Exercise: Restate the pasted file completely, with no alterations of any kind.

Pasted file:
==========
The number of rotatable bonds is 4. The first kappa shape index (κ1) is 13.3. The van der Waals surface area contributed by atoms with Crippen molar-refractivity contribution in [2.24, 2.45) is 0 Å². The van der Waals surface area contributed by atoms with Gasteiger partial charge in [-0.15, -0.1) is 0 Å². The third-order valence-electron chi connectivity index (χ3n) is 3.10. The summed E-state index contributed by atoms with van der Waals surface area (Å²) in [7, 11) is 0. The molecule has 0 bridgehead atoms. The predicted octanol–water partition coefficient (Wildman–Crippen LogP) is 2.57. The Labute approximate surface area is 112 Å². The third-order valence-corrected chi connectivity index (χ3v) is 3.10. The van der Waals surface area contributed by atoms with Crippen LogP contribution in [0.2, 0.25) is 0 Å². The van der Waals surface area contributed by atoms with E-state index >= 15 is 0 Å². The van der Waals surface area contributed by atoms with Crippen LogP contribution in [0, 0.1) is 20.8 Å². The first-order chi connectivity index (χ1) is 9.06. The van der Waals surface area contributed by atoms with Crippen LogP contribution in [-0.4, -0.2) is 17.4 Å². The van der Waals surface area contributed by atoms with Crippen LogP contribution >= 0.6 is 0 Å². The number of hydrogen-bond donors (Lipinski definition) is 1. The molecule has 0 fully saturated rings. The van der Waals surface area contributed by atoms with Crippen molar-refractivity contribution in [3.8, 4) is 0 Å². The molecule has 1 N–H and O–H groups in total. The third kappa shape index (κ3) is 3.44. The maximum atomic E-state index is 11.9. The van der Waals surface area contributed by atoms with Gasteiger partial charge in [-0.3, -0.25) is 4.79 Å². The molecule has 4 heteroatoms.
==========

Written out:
The number of rotatable bonds is 4. The first kappa shape index (κ1) is 13.3. The van der Waals surface area contributed by atoms with Crippen molar-refractivity contribution in [2.24, 2.45) is 0 Å². The van der Waals surface area contributed by atoms with Gasteiger partial charge in [-0.15, -0.1) is 0 Å². The third-order valence-electron chi connectivity index (χ3n) is 3.10. The summed E-state index contributed by atoms with van der Waals surface area (Å²) in [7, 11) is 0. The molecule has 0 bridgehead atoms. The predicted octanol–water partition coefficient (Wildman–Crippen LogP) is 2.57. The Labute approximate surface area is 112 Å². The third-order valence-corrected chi connectivity index (χ3v) is 3.10. The van der Waals surface area contributed by atoms with Crippen LogP contribution in [0.2, 0.25) is 0 Å². The van der Waals surface area contributed by atoms with E-state index >= 15 is 0 Å². The van der Waals surface area contributed by atoms with Crippen LogP contribution in [0, 0.1) is 20.8 Å². The first-order chi connectivity index (χ1) is 9.06. The van der Waals surface area contributed by atoms with Crippen LogP contribution in [-0.4, -0.2) is 17.4 Å². The van der Waals surface area contributed by atoms with Crippen LogP contribution >= 0.6 is 0 Å². The number of hydrogen-bond donors (Lipinski definition) is 1. The molecule has 0 fully saturated rings. The van der Waals surface area contributed by atoms with Crippen molar-refractivity contribution in [3.8, 4) is 0 Å². The molecule has 1 N–H and O–H groups in total. The third kappa shape index (κ3) is 3.44. The maximum atomic E-state index is 11.9. The van der Waals surface area contributed by atoms with Gasteiger partial charge in [-0.3, -0.25) is 4.79 Å². The molecule has 4 heteroatoms.